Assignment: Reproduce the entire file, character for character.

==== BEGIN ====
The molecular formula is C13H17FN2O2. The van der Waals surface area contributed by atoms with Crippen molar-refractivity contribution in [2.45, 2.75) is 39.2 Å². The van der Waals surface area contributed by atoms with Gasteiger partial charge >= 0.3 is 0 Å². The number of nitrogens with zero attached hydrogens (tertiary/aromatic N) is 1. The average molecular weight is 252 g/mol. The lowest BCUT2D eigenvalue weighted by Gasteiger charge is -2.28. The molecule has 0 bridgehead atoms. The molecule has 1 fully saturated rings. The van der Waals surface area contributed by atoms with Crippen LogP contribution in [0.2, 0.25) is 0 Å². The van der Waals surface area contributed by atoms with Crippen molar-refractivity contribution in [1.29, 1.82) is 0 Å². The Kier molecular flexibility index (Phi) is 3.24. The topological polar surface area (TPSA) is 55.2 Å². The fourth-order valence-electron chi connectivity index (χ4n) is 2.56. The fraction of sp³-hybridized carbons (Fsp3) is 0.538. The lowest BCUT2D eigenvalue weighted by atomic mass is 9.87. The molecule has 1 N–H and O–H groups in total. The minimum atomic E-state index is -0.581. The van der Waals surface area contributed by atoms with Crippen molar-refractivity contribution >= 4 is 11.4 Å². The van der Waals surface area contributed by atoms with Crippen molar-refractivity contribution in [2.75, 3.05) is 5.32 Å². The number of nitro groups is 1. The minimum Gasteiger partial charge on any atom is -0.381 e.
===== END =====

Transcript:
The molecular formula is C13H17FN2O2. The van der Waals surface area contributed by atoms with Crippen molar-refractivity contribution in [2.45, 2.75) is 39.2 Å². The van der Waals surface area contributed by atoms with Gasteiger partial charge >= 0.3 is 0 Å². The number of nitrogens with zero attached hydrogens (tertiary/aromatic N) is 1. The average molecular weight is 252 g/mol. The lowest BCUT2D eigenvalue weighted by Gasteiger charge is -2.28. The molecule has 0 bridgehead atoms. The molecule has 1 fully saturated rings. The van der Waals surface area contributed by atoms with Crippen LogP contribution in [0.2, 0.25) is 0 Å². The van der Waals surface area contributed by atoms with Crippen molar-refractivity contribution in [1.29, 1.82) is 0 Å². The Kier molecular flexibility index (Phi) is 3.24. The topological polar surface area (TPSA) is 55.2 Å². The fourth-order valence-electron chi connectivity index (χ4n) is 2.56. The fraction of sp³-hybridized carbons (Fsp3) is 0.538. The lowest BCUT2D eigenvalue weighted by atomic mass is 9.87. The molecule has 1 N–H and O–H groups in total. The minimum atomic E-state index is -0.581. The van der Waals surface area contributed by atoms with Crippen molar-refractivity contribution >= 4 is 11.4 Å². The van der Waals surface area contributed by atoms with Crippen molar-refractivity contribution in [2.75, 3.05) is 5.32 Å². The number of nitro groups is 1. The minimum Gasteiger partial charge on any atom is -0.381 e.